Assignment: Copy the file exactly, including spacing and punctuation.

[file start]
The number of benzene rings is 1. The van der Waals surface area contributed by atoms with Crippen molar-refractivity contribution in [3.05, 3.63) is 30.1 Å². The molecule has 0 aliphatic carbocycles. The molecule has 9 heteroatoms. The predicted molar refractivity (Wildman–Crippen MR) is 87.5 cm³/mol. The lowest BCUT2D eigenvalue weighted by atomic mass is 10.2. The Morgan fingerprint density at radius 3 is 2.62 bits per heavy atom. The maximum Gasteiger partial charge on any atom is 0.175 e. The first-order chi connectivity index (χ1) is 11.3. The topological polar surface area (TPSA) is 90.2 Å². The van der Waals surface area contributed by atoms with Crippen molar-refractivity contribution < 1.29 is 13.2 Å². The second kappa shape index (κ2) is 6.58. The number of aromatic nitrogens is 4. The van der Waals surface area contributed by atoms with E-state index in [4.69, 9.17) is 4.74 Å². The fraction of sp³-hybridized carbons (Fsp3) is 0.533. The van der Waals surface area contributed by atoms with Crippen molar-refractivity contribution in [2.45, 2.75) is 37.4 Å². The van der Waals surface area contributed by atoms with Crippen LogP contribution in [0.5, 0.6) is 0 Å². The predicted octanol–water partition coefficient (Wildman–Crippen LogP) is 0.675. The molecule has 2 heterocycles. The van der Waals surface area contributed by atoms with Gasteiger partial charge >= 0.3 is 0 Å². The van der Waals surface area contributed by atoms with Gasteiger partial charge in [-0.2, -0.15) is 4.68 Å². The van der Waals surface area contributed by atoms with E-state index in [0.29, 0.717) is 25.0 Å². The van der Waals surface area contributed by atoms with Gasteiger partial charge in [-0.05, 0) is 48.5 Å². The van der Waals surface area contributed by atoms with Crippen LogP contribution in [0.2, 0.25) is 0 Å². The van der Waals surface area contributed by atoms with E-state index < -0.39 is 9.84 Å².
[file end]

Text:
The number of benzene rings is 1. The van der Waals surface area contributed by atoms with Crippen molar-refractivity contribution in [3.05, 3.63) is 30.1 Å². The molecule has 0 aliphatic carbocycles. The molecule has 9 heteroatoms. The predicted molar refractivity (Wildman–Crippen MR) is 87.5 cm³/mol. The lowest BCUT2D eigenvalue weighted by atomic mass is 10.2. The Morgan fingerprint density at radius 3 is 2.62 bits per heavy atom. The maximum Gasteiger partial charge on any atom is 0.175 e. The first-order chi connectivity index (χ1) is 11.3. The topological polar surface area (TPSA) is 90.2 Å². The van der Waals surface area contributed by atoms with Crippen molar-refractivity contribution < 1.29 is 13.2 Å². The second kappa shape index (κ2) is 6.58. The number of aromatic nitrogens is 4. The van der Waals surface area contributed by atoms with E-state index in [4.69, 9.17) is 4.74 Å². The fraction of sp³-hybridized carbons (Fsp3) is 0.533. The van der Waals surface area contributed by atoms with Crippen molar-refractivity contribution in [2.45, 2.75) is 37.4 Å². The van der Waals surface area contributed by atoms with Crippen LogP contribution in [0.5, 0.6) is 0 Å². The predicted octanol–water partition coefficient (Wildman–Crippen LogP) is 0.675. The molecule has 2 heterocycles. The van der Waals surface area contributed by atoms with Gasteiger partial charge >= 0.3 is 0 Å². The van der Waals surface area contributed by atoms with Gasteiger partial charge in [-0.2, -0.15) is 4.68 Å². The van der Waals surface area contributed by atoms with E-state index in [0.29, 0.717) is 25.0 Å². The van der Waals surface area contributed by atoms with Gasteiger partial charge in [-0.05, 0) is 48.5 Å². The van der Waals surface area contributed by atoms with Crippen LogP contribution in [0.2, 0.25) is 0 Å². The van der Waals surface area contributed by atoms with E-state index < -0.39 is 9.84 Å².